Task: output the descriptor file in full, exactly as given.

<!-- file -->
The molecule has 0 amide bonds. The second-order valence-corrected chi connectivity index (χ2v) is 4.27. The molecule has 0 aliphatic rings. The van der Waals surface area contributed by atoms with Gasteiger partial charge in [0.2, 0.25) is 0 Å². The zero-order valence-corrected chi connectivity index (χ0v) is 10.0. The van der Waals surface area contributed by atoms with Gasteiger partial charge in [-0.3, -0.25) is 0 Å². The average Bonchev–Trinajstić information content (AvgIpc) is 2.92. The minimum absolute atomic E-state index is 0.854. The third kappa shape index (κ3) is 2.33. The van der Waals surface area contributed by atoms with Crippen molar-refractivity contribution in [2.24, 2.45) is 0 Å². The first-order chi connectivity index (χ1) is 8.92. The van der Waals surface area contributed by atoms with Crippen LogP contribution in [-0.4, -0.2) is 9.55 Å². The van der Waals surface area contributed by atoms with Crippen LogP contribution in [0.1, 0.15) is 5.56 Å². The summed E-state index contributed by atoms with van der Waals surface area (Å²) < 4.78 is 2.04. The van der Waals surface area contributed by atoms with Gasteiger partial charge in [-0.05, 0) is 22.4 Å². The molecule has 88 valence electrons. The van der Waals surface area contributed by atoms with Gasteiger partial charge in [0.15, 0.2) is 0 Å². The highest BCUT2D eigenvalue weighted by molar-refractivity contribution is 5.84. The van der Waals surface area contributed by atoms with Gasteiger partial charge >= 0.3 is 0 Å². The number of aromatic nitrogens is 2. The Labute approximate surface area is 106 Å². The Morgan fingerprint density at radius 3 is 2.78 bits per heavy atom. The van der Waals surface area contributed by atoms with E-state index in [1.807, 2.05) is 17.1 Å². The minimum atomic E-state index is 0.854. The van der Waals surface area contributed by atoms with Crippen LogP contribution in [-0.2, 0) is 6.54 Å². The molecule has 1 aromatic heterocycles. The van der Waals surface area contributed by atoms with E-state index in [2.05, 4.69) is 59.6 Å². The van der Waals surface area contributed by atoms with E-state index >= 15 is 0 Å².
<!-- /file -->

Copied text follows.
The molecule has 0 amide bonds. The second-order valence-corrected chi connectivity index (χ2v) is 4.27. The molecule has 0 aliphatic rings. The van der Waals surface area contributed by atoms with Gasteiger partial charge in [0.2, 0.25) is 0 Å². The zero-order valence-corrected chi connectivity index (χ0v) is 10.0. The van der Waals surface area contributed by atoms with Gasteiger partial charge in [-0.3, -0.25) is 0 Å². The average Bonchev–Trinajstić information content (AvgIpc) is 2.92. The minimum absolute atomic E-state index is 0.854. The third kappa shape index (κ3) is 2.33. The van der Waals surface area contributed by atoms with Crippen molar-refractivity contribution in [2.24, 2.45) is 0 Å². The first-order chi connectivity index (χ1) is 8.92. The van der Waals surface area contributed by atoms with Crippen LogP contribution in [-0.4, -0.2) is 9.55 Å². The van der Waals surface area contributed by atoms with Crippen LogP contribution in [0.1, 0.15) is 5.56 Å². The summed E-state index contributed by atoms with van der Waals surface area (Å²) < 4.78 is 2.04. The van der Waals surface area contributed by atoms with Gasteiger partial charge in [-0.05, 0) is 22.4 Å². The molecule has 88 valence electrons. The van der Waals surface area contributed by atoms with Gasteiger partial charge in [0.15, 0.2) is 0 Å². The highest BCUT2D eigenvalue weighted by molar-refractivity contribution is 5.84. The van der Waals surface area contributed by atoms with Gasteiger partial charge >= 0.3 is 0 Å². The number of aromatic nitrogens is 2. The Labute approximate surface area is 106 Å². The Morgan fingerprint density at radius 3 is 2.78 bits per heavy atom. The van der Waals surface area contributed by atoms with E-state index in [1.807, 2.05) is 17.1 Å². The minimum atomic E-state index is 0.854. The van der Waals surface area contributed by atoms with Crippen LogP contribution in [-0.2, 0) is 6.54 Å². The molecule has 1 aromatic heterocycles. The van der Waals surface area contributed by atoms with E-state index in [2.05, 4.69) is 59.6 Å². The van der Waals surface area contributed by atoms with E-state index >= 15 is 0 Å².